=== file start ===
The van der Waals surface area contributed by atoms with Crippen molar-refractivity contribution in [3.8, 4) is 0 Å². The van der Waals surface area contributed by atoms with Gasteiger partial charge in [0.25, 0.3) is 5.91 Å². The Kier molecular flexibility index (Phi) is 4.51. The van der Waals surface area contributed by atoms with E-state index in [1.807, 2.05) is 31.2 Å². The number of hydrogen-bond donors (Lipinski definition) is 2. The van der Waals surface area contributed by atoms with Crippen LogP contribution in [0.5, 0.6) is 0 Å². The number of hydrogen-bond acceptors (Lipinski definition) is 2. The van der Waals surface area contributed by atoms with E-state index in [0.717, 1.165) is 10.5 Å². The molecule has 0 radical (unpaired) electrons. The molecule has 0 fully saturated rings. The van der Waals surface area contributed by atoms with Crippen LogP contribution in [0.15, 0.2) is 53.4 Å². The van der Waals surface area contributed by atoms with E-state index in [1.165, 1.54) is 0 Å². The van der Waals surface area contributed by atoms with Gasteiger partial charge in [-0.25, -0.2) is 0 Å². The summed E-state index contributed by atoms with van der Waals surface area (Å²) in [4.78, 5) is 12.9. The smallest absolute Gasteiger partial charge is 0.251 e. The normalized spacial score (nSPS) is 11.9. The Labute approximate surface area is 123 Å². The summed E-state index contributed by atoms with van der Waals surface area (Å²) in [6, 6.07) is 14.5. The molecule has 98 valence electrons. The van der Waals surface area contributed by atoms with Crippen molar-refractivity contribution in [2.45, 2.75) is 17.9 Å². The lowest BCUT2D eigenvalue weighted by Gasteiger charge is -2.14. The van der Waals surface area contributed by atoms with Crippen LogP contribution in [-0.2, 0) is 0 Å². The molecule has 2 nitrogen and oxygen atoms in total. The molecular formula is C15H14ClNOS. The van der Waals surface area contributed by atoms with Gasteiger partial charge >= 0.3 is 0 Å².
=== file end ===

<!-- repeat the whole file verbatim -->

The van der Waals surface area contributed by atoms with Crippen molar-refractivity contribution in [3.8, 4) is 0 Å². The van der Waals surface area contributed by atoms with Gasteiger partial charge in [0.25, 0.3) is 5.91 Å². The Kier molecular flexibility index (Phi) is 4.51. The van der Waals surface area contributed by atoms with E-state index in [1.807, 2.05) is 31.2 Å². The number of hydrogen-bond donors (Lipinski definition) is 2. The van der Waals surface area contributed by atoms with Crippen LogP contribution in [0.5, 0.6) is 0 Å². The number of hydrogen-bond acceptors (Lipinski definition) is 2. The van der Waals surface area contributed by atoms with E-state index in [0.717, 1.165) is 10.5 Å². The molecule has 0 radical (unpaired) electrons. The molecule has 0 fully saturated rings. The van der Waals surface area contributed by atoms with Crippen LogP contribution in [0.15, 0.2) is 53.4 Å². The van der Waals surface area contributed by atoms with E-state index in [1.165, 1.54) is 0 Å². The van der Waals surface area contributed by atoms with Gasteiger partial charge in [-0.25, -0.2) is 0 Å². The summed E-state index contributed by atoms with van der Waals surface area (Å²) in [4.78, 5) is 12.9. The smallest absolute Gasteiger partial charge is 0.251 e. The normalized spacial score (nSPS) is 11.9. The Labute approximate surface area is 123 Å². The summed E-state index contributed by atoms with van der Waals surface area (Å²) in [6, 6.07) is 14.5. The molecule has 98 valence electrons. The van der Waals surface area contributed by atoms with Crippen molar-refractivity contribution in [2.45, 2.75) is 17.9 Å². The lowest BCUT2D eigenvalue weighted by Gasteiger charge is -2.14. The van der Waals surface area contributed by atoms with Crippen LogP contribution in [-0.2, 0) is 0 Å². The molecule has 2 nitrogen and oxygen atoms in total. The molecular formula is C15H14ClNOS. The van der Waals surface area contributed by atoms with Gasteiger partial charge >= 0.3 is 0 Å².